Harry Turpin is a performer, director, choreographer, and writer. He’s performed regionally with ShowTunes!, the 5th Avenue Theatre, Village Theatre as well as nationally. A resident of Seattle, Harry has been seen on stages across the country in the 30th Anniversary tour of Annie, including a small stint at Madison Square Garden. He has recently directed and choreographed The Who’s Tommy and Sweet Charity, both for Seattle Musical Theatre, with the former recognized by BroadwayWorld with awards for Best Direction and Choreography.
Harry, proud father of a now nearly grown son, is a longtime friend and past collaborator of mine. I look forward to sharing my interview with him, days away from his opening as perpetual bachelor Bobby in the Stephen Sondheim and George Furth musical classic Company, produced by Twelfth Night Productions in West Seattle.
DEH: Is the role of Bobby in Company the most challenging of your career so far?
HARRY: Oh, absolutely. The emotional arc for the character in a show that is really a series of vignettes is incredibly difficult. To find and elevate the stakes in each scene, to see how it relates to the complete picture of this man, this character, without having necessarily a through-line has been difficult. But that’s the joy in it. I get to discover and play with the cast, to take each situation, internalize it, and let it manifest itself through the choices I make. Connecting the dots from one piece to the next. I’m exhausted at the end of each night, but exhilarated at the same time.
DEH: Bobby has the most to sing in the show, yet some people think of it as being a thankless leading role, as the ladies get a lot of the big musical moments. Your thoughts?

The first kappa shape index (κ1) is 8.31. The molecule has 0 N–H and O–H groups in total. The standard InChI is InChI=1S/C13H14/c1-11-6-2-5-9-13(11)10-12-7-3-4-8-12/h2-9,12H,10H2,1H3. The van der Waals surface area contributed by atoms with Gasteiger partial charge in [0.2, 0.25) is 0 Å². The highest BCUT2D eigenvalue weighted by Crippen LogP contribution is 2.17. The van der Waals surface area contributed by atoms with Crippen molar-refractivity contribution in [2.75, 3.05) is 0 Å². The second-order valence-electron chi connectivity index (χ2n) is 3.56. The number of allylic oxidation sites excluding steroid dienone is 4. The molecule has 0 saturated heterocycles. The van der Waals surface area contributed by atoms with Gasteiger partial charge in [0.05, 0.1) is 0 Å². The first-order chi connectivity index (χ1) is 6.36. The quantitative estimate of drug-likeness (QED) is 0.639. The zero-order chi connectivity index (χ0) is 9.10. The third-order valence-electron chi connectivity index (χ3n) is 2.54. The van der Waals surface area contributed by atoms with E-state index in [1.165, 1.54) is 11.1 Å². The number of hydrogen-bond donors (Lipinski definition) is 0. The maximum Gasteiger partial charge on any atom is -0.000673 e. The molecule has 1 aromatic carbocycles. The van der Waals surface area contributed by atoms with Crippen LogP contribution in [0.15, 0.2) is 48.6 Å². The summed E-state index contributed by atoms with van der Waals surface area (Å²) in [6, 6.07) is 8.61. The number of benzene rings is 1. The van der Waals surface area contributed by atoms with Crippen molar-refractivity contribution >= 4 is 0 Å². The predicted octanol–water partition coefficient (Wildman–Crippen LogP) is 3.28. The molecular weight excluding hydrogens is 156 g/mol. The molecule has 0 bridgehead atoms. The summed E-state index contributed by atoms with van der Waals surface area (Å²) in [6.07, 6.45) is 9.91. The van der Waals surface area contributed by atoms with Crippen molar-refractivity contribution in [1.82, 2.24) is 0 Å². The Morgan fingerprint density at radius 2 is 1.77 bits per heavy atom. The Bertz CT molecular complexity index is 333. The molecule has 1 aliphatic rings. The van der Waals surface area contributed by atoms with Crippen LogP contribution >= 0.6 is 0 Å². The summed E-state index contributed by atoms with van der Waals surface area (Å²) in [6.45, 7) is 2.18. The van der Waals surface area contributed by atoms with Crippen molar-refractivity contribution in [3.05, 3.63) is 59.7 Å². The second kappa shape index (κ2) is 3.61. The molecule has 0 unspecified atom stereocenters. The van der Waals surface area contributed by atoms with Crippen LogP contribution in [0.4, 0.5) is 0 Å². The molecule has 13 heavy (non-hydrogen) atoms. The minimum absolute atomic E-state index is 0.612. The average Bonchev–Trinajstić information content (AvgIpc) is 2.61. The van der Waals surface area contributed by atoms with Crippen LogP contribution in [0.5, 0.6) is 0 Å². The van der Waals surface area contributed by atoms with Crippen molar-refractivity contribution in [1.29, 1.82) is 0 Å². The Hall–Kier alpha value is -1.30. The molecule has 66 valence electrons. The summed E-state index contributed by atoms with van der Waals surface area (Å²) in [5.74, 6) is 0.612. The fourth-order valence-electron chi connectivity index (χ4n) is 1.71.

HARRY: Company is one of those shows that is so incredibly well written. The placement of songs pointing you to where you need to go emotionally makes absolutely perfect sense. You think of the sequence in particular, Have I Got a Girl For You, into Someone is Waiting, immediately into Another Hundred People. It’s musical writing at its best. The men in Bobby’s life all trying to get him to get married, immediately segueing into this impossible amalgamation of people–I call it Bobby’s White Knight moment from Music Man. He has a laundry list of people he knows, taking a bit from her and a bit from her and doctoring together a woman that is too good to exist in reality, and then immediately into seeing all the women in his life that cannot and will not ever fill that void.
What I really enjoy is what Richard Buckley, our director, has done in terms of working on the story is focusing on the roles of the Company to really set up Bobby’s character arc, as fragmented as it is. There’s been a lovely conversation and collaboration between the two of us to be able to get to where I need to go.
Bobby sings as an outsider, watching the women in his world, and realizing he loves each of them a little bit, but he’s not really able to decide what he really wants until the very end. Yet each and every single piece makes absolute sense for what the character needs to accomplish, and where he ultimately needs to end up to move, to progress as a person. The women really get a chance to explore the things they’re already living while Bobby is observing and slowly realizing that he simply can’t anymore. It’s a beautiful balance between score and character.
DEH: Do you think the addition of Marry Me A Little (a song that was replaced by Being Alive in the original show several years ago) strengthened or weakened the score?